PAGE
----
A journalism career was nowhere near my future ambitions at any point in time. [Insert Quick flashback to all those compositions about future ambitions in primary and secondary school.] I will admit I started to consider it before I entered the University, but once I was told the course was not available for study in the school I would be attending, I just picked something else. I moved on. Life went on. You get it? Yes!
Fast forward many years after, I am finding the profession a soulmate of sorts. Beyond the day to day hustle of production, I find that my work has changed certain aspects of my person and my perception towards life.
Among all the lessons I have learnt so far, here are the four I consider most valuable.
• We love the wife of our previous president very much, but Patience is much more than a name. I often wonder if parents who name their children “Patience” practiced journalism at any time in their lives. Many times, I have found myself being kept waiting by resource people (who in most cases are allowed to decide the day, time, and venue, of their interview by themselves) for over two hours on a good day. On a bad day, we’re talking three to four hours. No kidding.
Closing time exists on paper, not in real life, because production must be complete and the schedule waits for no one (A moment of silence for the many dates I have missed because I had to stay back at work to complete production.) But the end always justifies the means. You could chose to walk away from these situations and end up with a crappy story, but the thrill of delivering a story that can stand the test of time is often a great reward for one’s patience.
• Attention to detail is not only useful for Make-up artistes. Many Make –up Artistes can relate with the clients who look in the mirror and say “why aren’t the brows the exact same length?” Trust me I know how you feel. In my early days on the job, I would go out, conduct an interview, ask the most intelligent questions I could muster and come back to the office with a smirk on my face. Then the following day, while editing, questions and observations will arise.
“Madam, this your interview ehnnn, I don’t like the way the man is sitting in his chair. You allowed him lean too far back which is now making him look arrogant, this could put off the audience” You need to see my face at these times. But times have changed, and mundane as they sound, I have come to learn that leaving out the smallest detail could come back to mar your production.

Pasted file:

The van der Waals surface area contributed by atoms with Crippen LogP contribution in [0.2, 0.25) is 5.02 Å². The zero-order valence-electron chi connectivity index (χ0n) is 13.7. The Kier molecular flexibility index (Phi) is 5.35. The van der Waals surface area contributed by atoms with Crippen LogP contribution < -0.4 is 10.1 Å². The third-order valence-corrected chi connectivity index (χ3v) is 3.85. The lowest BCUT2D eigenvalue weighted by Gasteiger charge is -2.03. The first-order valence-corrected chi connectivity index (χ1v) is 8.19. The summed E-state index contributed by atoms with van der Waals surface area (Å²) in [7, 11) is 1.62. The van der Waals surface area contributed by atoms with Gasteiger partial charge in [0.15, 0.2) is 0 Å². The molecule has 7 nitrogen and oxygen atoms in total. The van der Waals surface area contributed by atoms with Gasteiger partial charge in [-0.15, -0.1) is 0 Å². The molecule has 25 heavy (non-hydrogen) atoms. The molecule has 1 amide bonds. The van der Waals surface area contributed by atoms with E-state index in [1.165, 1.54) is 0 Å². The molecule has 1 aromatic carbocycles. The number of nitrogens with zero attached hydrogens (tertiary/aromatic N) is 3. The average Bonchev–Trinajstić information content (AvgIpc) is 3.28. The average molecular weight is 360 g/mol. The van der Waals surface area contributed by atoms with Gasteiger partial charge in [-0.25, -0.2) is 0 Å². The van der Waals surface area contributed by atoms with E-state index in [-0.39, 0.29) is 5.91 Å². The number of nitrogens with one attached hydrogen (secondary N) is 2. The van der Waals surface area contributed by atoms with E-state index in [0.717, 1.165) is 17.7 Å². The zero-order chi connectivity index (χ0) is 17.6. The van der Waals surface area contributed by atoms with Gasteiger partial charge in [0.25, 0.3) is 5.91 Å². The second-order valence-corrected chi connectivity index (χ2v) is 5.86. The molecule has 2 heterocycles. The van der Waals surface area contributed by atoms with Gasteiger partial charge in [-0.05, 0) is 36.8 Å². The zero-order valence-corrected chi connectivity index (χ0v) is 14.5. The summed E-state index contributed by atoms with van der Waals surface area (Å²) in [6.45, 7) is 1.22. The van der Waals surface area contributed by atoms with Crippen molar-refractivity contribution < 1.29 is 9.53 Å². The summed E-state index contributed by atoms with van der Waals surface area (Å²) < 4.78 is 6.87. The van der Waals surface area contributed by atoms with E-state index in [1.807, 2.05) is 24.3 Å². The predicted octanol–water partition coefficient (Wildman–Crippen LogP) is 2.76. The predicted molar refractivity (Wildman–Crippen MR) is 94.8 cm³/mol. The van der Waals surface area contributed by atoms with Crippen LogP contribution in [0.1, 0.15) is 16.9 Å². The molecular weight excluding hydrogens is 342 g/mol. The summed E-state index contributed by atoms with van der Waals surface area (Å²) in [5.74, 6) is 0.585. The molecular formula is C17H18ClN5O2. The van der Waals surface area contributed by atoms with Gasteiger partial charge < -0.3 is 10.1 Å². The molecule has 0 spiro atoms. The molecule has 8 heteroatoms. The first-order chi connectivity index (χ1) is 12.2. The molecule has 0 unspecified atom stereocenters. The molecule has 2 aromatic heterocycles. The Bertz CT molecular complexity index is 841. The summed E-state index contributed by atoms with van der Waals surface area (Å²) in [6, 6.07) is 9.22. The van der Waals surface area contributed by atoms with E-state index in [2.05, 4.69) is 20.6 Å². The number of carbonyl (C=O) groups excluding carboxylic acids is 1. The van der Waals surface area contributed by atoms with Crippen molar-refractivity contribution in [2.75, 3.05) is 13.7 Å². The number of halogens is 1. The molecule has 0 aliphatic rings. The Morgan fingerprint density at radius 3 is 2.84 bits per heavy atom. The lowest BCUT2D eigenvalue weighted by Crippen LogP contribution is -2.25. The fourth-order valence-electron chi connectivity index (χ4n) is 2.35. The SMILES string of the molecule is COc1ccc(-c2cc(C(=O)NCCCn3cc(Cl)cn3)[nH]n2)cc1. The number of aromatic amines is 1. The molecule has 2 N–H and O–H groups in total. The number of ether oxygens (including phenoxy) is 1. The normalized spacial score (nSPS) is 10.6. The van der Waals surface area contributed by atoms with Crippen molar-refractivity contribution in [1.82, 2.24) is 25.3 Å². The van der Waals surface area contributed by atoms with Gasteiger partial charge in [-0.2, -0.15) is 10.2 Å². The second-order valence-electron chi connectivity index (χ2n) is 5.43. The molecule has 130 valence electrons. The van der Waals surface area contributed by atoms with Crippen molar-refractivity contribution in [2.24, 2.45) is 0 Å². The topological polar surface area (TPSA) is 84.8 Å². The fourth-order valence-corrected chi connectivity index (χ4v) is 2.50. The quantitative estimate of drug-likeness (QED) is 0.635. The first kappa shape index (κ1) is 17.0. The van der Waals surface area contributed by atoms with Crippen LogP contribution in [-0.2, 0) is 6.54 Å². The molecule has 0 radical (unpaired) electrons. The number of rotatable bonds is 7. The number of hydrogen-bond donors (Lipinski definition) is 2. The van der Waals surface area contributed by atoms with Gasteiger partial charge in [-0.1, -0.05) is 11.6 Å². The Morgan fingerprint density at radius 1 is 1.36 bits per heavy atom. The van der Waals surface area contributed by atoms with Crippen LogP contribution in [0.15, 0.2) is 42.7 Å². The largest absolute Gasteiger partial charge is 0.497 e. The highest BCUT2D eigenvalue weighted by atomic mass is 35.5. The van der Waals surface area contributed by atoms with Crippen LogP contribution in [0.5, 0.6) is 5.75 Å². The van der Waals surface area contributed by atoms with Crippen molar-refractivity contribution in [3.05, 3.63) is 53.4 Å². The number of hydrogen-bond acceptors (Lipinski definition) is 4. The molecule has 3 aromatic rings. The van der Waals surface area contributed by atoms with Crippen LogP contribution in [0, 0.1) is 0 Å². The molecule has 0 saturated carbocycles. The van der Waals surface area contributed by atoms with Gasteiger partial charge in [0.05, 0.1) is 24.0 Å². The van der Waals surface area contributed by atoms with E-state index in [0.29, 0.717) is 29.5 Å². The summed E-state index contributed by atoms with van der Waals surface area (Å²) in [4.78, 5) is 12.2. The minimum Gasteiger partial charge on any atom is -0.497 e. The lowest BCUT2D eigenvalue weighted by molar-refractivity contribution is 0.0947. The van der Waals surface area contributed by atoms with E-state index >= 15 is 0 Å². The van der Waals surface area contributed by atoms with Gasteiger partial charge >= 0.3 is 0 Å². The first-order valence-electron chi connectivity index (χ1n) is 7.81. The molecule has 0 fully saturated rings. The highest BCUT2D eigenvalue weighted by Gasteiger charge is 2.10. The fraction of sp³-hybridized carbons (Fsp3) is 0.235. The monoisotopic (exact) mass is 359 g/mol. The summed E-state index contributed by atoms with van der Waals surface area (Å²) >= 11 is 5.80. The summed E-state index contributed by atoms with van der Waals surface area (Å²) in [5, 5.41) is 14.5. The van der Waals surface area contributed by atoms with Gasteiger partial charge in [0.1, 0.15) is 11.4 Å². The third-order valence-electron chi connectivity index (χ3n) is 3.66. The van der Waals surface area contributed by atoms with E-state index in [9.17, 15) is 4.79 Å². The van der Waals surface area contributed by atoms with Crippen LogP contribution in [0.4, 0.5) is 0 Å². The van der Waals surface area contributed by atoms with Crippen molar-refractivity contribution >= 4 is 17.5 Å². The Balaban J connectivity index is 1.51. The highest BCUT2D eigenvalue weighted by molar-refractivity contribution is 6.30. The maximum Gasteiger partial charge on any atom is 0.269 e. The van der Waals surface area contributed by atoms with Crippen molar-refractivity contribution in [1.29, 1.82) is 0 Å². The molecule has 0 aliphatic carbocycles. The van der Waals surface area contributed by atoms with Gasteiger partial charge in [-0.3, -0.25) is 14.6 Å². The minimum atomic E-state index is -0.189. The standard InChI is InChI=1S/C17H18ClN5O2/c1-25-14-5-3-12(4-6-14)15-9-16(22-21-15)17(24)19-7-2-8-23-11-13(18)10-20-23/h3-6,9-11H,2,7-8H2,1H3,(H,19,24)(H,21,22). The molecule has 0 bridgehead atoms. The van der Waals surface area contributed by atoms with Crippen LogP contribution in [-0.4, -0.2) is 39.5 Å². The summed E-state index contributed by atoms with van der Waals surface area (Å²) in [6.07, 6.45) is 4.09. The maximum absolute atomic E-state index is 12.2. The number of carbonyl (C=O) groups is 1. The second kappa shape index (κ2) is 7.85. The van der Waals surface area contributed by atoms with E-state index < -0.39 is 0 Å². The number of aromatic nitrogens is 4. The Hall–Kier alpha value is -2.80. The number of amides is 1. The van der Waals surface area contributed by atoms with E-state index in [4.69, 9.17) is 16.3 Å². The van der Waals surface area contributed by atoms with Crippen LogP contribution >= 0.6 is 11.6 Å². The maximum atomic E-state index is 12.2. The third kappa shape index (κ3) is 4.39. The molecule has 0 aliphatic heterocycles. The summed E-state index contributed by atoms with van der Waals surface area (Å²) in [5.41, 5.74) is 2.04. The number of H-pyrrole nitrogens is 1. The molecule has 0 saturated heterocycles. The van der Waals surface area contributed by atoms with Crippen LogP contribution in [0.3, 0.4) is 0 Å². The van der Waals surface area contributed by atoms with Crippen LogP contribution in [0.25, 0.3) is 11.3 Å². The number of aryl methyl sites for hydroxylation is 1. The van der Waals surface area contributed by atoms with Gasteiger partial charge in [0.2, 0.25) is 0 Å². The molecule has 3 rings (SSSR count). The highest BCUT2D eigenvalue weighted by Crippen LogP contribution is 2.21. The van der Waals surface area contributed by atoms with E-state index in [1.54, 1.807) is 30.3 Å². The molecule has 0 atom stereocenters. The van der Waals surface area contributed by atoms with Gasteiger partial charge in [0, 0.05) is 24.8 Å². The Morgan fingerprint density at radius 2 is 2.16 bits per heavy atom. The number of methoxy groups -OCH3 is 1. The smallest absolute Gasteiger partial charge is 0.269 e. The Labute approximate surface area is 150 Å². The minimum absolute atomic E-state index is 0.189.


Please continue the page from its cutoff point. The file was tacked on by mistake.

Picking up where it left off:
In my personal life, I have applied this attention to details. I’m glad to say I am a better person for it now.
• Tact and diplomacy were only discovered after the 2nd World War. How many times do I come across situations that could likely degenerate into the 3rd World War? Your guess is as good as my answer. Many times. In the course of meeting with guests, dealing with colleagues, handling equipment, one finds that, we may all have two eyes, two ears, one nose and one mouth, but that doesn’t really make us the same. As humans, our approach to issues and situations are different. One must make accommodation for these differences without hurting others. Differences are often better settled with a discussion than a heated exchange of words. Ignoring people who cannot be reasoned with usually brings you a step closer to your mission [Please ignore this advice if you are dealing with a Big man’s P.A while chasing a multi-million naira contract].
• Belief in my abilities is a most valuable gift. Journalism, in the environment where I practice, often involves getting approval from bosses for a story you intend to pursue. This is only normal in a lot of places (except you are the head of your department, or a freelancer). However, convincing people about the viability of an intended story is not the easiest thing to do. Sometimes, I have the most beautiful images in my mind. I may be seeing the end result of the report in my dreams but finding the words to convey this vision…more like a hike up Mount Kilimanjaro. This can end two ways: You really may just make it up to the summit, or make a U-turn and head back to the foot of the mountain.
Initially, the second option would make me lose all belief in myself, but over time I have learnt that nothing usually is wrong with my idea itself. Sometimes, it may need some fine-tuning, or I may need to work on my presentation of it. Week after week, I have come to see that my input contributes to the overall achievement of the team’s goals. This undoubtedly means that my abilities have value. No matter what anyone thinks.
The result of this is a confidence in myself that extends to other aspects of my life – except flirting. (Somehow, that just never turns out right)
Journalism is a career that I hope to pursue as long as I am alive – except Dangote decides to make me a 2nd wife – and I know the journey has only just begun.
Yet, it seems to me like this career is equipping me, itself, with the tools needed for the journey ahead.